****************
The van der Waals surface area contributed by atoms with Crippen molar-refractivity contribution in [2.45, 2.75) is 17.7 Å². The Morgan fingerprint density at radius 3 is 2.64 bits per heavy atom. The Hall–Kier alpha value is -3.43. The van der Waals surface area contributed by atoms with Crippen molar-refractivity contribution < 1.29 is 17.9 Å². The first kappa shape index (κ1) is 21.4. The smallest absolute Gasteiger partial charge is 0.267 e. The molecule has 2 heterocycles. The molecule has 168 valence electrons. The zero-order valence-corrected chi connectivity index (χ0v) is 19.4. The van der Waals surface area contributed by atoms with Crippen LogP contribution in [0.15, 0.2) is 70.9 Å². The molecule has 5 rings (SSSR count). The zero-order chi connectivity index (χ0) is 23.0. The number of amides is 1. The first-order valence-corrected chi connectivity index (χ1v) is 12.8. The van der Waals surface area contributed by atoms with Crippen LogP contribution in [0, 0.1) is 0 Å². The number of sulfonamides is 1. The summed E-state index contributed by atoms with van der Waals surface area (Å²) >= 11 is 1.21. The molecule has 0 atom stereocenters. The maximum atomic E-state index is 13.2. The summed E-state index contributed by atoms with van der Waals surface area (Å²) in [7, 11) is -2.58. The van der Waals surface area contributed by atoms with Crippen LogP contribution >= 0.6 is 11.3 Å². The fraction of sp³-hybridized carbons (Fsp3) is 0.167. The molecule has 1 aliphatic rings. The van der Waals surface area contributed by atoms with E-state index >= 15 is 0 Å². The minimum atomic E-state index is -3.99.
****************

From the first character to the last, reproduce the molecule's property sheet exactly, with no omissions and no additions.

The van der Waals surface area contributed by atoms with Crippen molar-refractivity contribution in [2.45, 2.75) is 17.7 Å². The Morgan fingerprint density at radius 3 is 2.64 bits per heavy atom. The Hall–Kier alpha value is -3.43. The van der Waals surface area contributed by atoms with Crippen molar-refractivity contribution < 1.29 is 17.9 Å². The first kappa shape index (κ1) is 21.4. The smallest absolute Gasteiger partial charge is 0.267 e. The molecule has 2 heterocycles. The molecule has 168 valence electrons. The zero-order valence-corrected chi connectivity index (χ0v) is 19.4. The van der Waals surface area contributed by atoms with Crippen LogP contribution in [0.15, 0.2) is 70.9 Å². The molecule has 5 rings (SSSR count). The zero-order chi connectivity index (χ0) is 23.0. The number of amides is 1. The first-order valence-corrected chi connectivity index (χ1v) is 12.8. The van der Waals surface area contributed by atoms with Crippen LogP contribution in [0, 0.1) is 0 Å². The number of sulfonamides is 1. The summed E-state index contributed by atoms with van der Waals surface area (Å²) >= 11 is 1.21. The molecule has 0 atom stereocenters. The maximum atomic E-state index is 13.2. The summed E-state index contributed by atoms with van der Waals surface area (Å²) in [7, 11) is -2.58. The van der Waals surface area contributed by atoms with Crippen LogP contribution >= 0.6 is 11.3 Å². The fraction of sp³-hybridized carbons (Fsp3) is 0.167. The molecule has 1 aliphatic rings. The van der Waals surface area contributed by atoms with E-state index >= 15 is 0 Å². The minimum atomic E-state index is -3.99.